Local News

February 19, 2014

Income no barrier for students at Georgia Tech

So you like math. Maybe you want to be an engineer or a physicist. You’ve got great grades and an excellent score on the SAT or ACT. But you just don’t feel like you can afford Georgia Tech even with a HOPE Scholarship.

Well, you just might qualify for the Georgia Tech Promise Program.

“It provides a full scholarship for any student whose family income is 150 percent of the federal poverty level or less, which is about $33,000,” said Georgia Tech President G.P. “Bud” Peterson. “If you can get into Tech and your family meets the income requirements, you can go for free. Tuition, fees, books. It’s all free. We do ask you to work 10 hours a week, so you can get some experience in a professional office.”

The program has had 250 students since it began seven years ago. They have come from families with an average income of $21,000. By contrast, the average starting salary for a Tech graduate is just under $63,000, said Peterson, and some 83 percent of Tech grads have at least one job offer before they graduate.

“The first graduate of that program graduated in three years. Very few people graduate from Tech in three years,” Peterson said. “He was from New Brunswick, and the year before he came to Tech he was living in a car with his mother and sister.”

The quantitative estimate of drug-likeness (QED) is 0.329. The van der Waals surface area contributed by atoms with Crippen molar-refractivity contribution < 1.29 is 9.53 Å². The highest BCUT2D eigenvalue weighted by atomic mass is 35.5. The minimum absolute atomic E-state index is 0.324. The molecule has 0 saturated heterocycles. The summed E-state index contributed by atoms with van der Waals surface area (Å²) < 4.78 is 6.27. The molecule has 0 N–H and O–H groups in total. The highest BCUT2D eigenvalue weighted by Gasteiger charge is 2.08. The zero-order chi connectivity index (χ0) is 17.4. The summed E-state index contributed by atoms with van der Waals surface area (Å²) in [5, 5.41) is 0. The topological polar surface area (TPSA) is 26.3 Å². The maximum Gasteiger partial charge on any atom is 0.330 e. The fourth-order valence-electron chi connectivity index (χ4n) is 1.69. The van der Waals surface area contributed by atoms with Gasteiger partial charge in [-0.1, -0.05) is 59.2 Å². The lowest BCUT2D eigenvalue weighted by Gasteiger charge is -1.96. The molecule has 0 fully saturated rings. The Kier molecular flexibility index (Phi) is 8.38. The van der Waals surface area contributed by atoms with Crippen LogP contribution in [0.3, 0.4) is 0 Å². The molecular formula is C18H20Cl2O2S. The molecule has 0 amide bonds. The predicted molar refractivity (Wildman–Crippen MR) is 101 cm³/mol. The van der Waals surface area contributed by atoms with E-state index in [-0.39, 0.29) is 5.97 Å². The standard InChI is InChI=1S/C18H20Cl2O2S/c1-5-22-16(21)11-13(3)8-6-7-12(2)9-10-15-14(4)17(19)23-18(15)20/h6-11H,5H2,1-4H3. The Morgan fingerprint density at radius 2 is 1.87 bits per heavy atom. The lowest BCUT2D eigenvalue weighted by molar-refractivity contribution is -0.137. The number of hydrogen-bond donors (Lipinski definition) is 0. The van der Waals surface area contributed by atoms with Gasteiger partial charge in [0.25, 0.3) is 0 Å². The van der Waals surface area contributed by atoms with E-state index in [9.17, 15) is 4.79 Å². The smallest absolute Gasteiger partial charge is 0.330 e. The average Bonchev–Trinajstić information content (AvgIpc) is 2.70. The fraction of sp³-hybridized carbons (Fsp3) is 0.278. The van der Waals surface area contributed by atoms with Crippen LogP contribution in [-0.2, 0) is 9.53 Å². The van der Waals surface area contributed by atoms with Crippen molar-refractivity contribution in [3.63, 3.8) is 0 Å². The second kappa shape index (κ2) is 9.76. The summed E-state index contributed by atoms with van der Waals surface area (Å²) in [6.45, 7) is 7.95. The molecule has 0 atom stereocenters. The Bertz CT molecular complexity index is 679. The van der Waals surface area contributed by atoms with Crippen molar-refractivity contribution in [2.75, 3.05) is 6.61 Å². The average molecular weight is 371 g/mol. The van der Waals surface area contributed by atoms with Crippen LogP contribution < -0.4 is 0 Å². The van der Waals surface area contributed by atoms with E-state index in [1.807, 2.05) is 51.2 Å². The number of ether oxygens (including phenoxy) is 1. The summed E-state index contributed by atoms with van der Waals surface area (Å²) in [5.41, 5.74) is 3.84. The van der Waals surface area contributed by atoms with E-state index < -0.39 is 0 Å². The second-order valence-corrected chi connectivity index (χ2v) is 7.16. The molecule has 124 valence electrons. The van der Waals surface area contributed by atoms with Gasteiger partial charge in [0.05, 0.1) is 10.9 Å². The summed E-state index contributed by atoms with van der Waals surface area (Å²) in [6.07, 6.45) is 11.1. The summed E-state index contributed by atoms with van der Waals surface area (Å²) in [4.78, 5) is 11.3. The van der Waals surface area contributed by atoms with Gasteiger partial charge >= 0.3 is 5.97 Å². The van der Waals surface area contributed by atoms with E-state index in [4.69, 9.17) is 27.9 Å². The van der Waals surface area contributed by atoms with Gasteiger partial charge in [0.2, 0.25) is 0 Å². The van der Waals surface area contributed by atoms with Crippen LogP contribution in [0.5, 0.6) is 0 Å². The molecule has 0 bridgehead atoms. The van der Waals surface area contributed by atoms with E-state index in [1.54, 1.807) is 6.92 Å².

Peterson spoke Wednesday at the Dalton Golf & Country Club to the Georgia Tech Network of Northwest Georgia, a group of alumni of the school. He noted that the Tech Promise Program is funded solely through private contributions, including those of alumni, and receives no tax funding. He lauded the local group for its Christian Bryant Memorial Scholarship Fund for students from northwest Georgia who attend Tech.

While Tech is a world-class university that attracts students from around the globe, Peterson said it is still a state university and officials try to keep about 60 percent of its student body from Georgia. Currently, about 63 percent of students come from Georgia.

Women currently make up about 38 percent of the student body, and Peterson said that if the share of women at the school continues to grow Tech will have to add another varsity women’s sport to keep compliant with Title IX, a federal law requiring gender equity in sports in schools that accept federal funds.

Peterson said there are discussions about which sport will be added if needed, with soccer and golf under discussion. But he said lacrosse seems to be the leading candidate because of the availability of facilities and the number of scholarships it would allow the school to offer.

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